Retirement can mean different things to different people, however, when it comes to retirement and retirement intentions, there can be common threads. For example, according to 2018-2019 ATO data*:
1. The average age of retirement was 55.4 years.
2. The top three reasons retirees left their last job included: they reached retirement age or became eligible for super; they experienced sickness, injury or disability; or they were retrenched, dismissed or no work was available for them.
3. The main factor influencing a person’s decision about when to retire was financial security.
4. For people who were intending to retire, the average age they planned to retire was 65.5 years.
In terms of income from super, depending on your personal circumstances, there may be a number of options available. For example, income via a super retirement income stream, such as a:
- lifetime income stream;
- fixed-term income stream;
- account-based income stream; or
- non-commutable income stream.
Importantly, a non-commutable income stream or transition to retirement income stream (TRIS) may be of benefit if you are still working, but nearing retirement, and looking to either:
- receive additional income;
- boost your super savings and reduce your tax; or
- reduce your work hours, whilst maintaining your income level.
Below is an overview of the main points about a TRIS, inclusive of the two types of TRIS: accumulation phase and retirement phase.
Accumulation phase TRIS
1. To be eligible to commence a TRIS, you must meet a condition of release, namely, reached preservation age (determined by your date of birth, see below).
|Date of birth||Preservation age|
|After June 1964||60|
|July 1963 – June 1964||59|
|July 1962 – June 1963||58|
|July 1961 – June 1962||57|
|July 1960 – June 1961||56|
|Before July 1960||55|
2. To commence a TRIS, you need to transfer some or all of your super benefits to a pension account.
3. No limit applies to the amount of super benefits that you can transfer to support a TRIS—referred to as the transfer balance cap (for more information, see below).
4. The value of the assets supporting a TRIS form part of your total super balance.
5. Upon commencing a TRIS, you can elect to have the TRIS (and income payments) transferred to an eligible dependant following your passing—referred to as a reversionary beneficiary nomination.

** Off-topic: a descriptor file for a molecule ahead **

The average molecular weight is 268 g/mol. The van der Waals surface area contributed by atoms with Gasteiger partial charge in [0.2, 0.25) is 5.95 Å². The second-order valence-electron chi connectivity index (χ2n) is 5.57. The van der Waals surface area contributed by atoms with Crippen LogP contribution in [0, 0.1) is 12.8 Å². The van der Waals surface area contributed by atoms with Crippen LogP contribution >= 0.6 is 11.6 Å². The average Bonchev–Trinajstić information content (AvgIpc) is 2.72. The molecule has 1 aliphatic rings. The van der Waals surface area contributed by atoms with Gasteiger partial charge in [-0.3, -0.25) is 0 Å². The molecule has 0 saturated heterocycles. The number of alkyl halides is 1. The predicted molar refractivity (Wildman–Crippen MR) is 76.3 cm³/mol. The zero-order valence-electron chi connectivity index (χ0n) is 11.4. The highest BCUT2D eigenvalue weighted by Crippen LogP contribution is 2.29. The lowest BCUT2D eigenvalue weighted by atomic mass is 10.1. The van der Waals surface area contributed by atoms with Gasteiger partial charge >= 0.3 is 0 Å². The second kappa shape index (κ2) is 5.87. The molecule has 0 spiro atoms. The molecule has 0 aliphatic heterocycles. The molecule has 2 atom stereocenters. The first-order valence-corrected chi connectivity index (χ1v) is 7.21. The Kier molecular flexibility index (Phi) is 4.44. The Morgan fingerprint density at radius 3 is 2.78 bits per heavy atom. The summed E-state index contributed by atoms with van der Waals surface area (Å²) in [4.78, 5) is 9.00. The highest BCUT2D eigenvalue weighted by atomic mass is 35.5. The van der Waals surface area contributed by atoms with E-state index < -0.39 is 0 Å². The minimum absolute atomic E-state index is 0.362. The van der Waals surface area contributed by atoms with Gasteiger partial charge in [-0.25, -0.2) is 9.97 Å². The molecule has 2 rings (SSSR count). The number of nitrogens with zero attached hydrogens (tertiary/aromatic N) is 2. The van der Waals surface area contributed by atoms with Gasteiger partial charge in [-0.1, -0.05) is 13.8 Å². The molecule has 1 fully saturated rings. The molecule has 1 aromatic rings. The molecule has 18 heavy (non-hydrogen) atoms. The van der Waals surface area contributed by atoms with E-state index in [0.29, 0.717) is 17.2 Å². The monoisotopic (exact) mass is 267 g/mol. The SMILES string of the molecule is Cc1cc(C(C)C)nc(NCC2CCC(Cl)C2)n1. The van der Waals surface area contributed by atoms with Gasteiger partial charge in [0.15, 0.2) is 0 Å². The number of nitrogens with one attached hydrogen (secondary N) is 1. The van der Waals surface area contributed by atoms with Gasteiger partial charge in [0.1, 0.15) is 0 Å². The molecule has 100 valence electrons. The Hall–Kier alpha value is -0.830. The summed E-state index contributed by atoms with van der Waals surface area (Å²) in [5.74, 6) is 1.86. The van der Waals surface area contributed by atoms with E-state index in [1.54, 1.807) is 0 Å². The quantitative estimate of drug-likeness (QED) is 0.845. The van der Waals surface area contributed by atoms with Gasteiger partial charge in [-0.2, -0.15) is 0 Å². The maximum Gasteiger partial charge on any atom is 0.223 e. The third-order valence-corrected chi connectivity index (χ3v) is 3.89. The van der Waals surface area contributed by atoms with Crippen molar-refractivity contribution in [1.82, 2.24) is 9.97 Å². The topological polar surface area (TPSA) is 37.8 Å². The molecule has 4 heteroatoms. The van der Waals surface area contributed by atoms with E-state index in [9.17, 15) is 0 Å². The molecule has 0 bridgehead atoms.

6. Rollovers or contributions can’t be made to a TRIS once it has been commenced. To receive rollovers or contributions (Super Guarantee and personal), you need to keep an accumulation account open.
8. Lump-sum withdrawals can’t be made from a TRIS with the exception of, for example, unrestricted non-preserved benefits, family law splits, or commutations/’rollbacks’ to an accumulation account.
9. Income payments from a TRIS must be between 4% and 10% of the account balance each year.
Please note: The minimum drawdown requirements for retirement income streams, such as a TRIS, has been reduced by 50% for the 2019-20 and 2020-21 financial years.
10. Income payments from a TRIS must be received at least once per financial year (except for the first financial year if you commence the TRIS in June).
Please note: You can elect to receive income payments from a TRIS either fortnightly, monthly, quarterly, half-yearly, or yearly.
Retirement phase TRIS
An accumulation phase TRIS moves to a retirement phase TRIS when you meet a condition of release with a ‘nil cashing restriction‘, such as permanent retirement, attaining age 65, permanent incapacity, or terminal illness.
Please note: Aside from attaining age 65, you generally need to notify your super trustee that you have met one of the conditions of release listed above for the TRIS to move to a retirement phase TRIS—alternatively, you may have the option to commute your accumulation phase TRIS and commence an account-based pension.
Importantly, when this move occurs, and with regards to what has been covered above, the following applies:
1. A limit applies to the amount of super benefits that can support a TRIS—referred to as the transfer balance cap, which is currently set at $1.6 million (indexed) per person.
Please note: If you only use a portion of the transfer balance cap, the unused portion will be indexed. The transfer balance cap does not apply to any subsequent growth or losses.
2. Earnings from the assets supporting a TRIS are generally exempt from taxation.
3. Lump-sum withdrawals can be made from a TRIS, and paid to you tax-free if you are aged 60 or over.
4. Income payments from a TRIS are no longer subject to the ‘10% of the account balance each year’ limit. However, income payments are subject to the minimum drawdown requirements (see the below table).
|Age||Minimum % of account balance at start of year|
|95 or older||14%|
Please note: The minimum drawndown requirements for retirement income streams, such as a TRIS, has been reduced by 50% for the 2019-20 and 2020-21 financial years.
1. By commencing a TRIS, you may be drawing down on your super earlier than expected. This may have long term consequences, such as reducing your balance earlier than anticipated in retirement.
2. Depending on your financial situation, goals and objectives, a TRIS may or may not be appropriate for you. Therefore, it’s important to consider seeking professional advice prior to commencing a TRIS.
If you have any questions regarding this article, please contact us.
*Australian Government, Australian Bureau of Statistics. (2020). 6238.0 – Retirement and Retirement Intentions, Australia, 2018-19.